When it came to January 2017, I walked in to work for the first time following my transition and walked past some of my colleagues. They did not recognise me at first. However, when the penny dropped, I was literally chased down the corridor by a 70-year-old male professor and wrapped in a big, emotional, hug.
Allies can change the workplace culture. They can move attitudes and change the accepted norms. They do not always need to be visible. They can act quietly, in the background, gently steering their organisation to be more equal, more diverse, more inclusive. Those that need allies may never be aware of every person that acted to help or create the environment that allows everyone to flourish. What I can say is that those of us that need you feel your presence every day and are deeply grateful.
Stonewall have some excellent guidance for allies and I would say that the principles hold for all aspects of equality, diversity and inclusion. I have done my best to adopt them as a general approach to dealing with issues of sex, race, religion, sexuality, age, disability etc. After all, just because I embody some of the protected characteristics does not mean that I am a paragon of virtue when it comes to all aspects of equality, diversity and inclusion. Far from it. I have my own biases, flaws and faults so; I have started with the person in the mirror, as can we all.
If you would like to be a better ally:
Educate yourself – I revisited my equality-related training and went on a face-to-face Unconscious Bias course to understand my biases better. I have taken time to understand more about issues that I had not given time to before such as Bisexual Visibility, visual impairment, physical accessibility, the impact of being a Muslim at work during Ramadan. The list goes on, and on. As you come across an issue, learn about it.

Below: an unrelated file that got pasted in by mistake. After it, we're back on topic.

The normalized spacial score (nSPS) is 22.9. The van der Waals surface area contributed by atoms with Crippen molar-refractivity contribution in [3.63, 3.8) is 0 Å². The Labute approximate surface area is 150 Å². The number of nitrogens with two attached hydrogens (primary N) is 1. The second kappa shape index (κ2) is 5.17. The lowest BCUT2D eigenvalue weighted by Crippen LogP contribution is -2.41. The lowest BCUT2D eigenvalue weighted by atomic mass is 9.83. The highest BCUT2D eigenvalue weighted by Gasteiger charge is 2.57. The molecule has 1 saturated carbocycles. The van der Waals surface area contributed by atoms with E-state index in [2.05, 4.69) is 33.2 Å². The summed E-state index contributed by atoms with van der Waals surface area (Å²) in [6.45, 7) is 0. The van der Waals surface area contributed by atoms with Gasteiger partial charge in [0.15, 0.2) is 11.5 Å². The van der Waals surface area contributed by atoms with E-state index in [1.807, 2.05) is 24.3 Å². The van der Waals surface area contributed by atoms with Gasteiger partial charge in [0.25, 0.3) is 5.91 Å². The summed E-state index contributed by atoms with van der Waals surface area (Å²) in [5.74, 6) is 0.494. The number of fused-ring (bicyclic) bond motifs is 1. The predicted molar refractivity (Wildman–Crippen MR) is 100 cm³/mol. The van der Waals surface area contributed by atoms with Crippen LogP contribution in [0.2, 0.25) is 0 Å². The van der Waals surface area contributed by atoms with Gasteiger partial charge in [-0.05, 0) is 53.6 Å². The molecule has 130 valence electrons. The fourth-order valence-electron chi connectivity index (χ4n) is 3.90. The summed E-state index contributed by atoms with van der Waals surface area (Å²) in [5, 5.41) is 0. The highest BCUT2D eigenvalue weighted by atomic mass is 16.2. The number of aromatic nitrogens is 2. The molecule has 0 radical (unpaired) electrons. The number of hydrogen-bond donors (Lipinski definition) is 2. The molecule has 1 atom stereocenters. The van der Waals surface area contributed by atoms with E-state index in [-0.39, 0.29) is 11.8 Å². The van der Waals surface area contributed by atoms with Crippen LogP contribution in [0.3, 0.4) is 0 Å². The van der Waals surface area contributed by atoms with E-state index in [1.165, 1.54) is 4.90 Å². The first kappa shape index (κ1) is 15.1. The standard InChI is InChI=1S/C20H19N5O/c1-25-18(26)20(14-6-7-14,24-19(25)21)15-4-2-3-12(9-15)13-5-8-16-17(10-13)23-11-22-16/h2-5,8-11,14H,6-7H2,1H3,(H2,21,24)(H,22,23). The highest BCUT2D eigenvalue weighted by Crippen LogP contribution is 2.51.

Listen – If you really want to understand the impact of something, don’t assume, talk to someone and listen. I had never truly understood the impact of part-time working in a world designed for full-time work until I spoke to a few people affected by it. By engaging an a real conversation you can find solutions. Some of them are small, simple things that can make someone’s life a little easier.
Be visible and challenge – This is the hardest part of being an ally but need not be confrontational. It can just be a polite query about considering someone for a role or a committee position or raising an issue with your Equality, Diversity and Inclusion Committee. Yes, calling out overt discrimination is important but there are ways to do even this without being confrontational.
Influence others – Make people aware of the achievements of others, put them forward for recognition, celebrate the small wins, the actions that go unnoticed by others. Make sure that Committees and interview panels are as diverse as possible. Put up a poster, wear a rainbow lanyard, put your pronouns in your e-mail signature. Influence does not need to be loud to be effective, it just needs to be pervasive and normalise inclusive behaviours.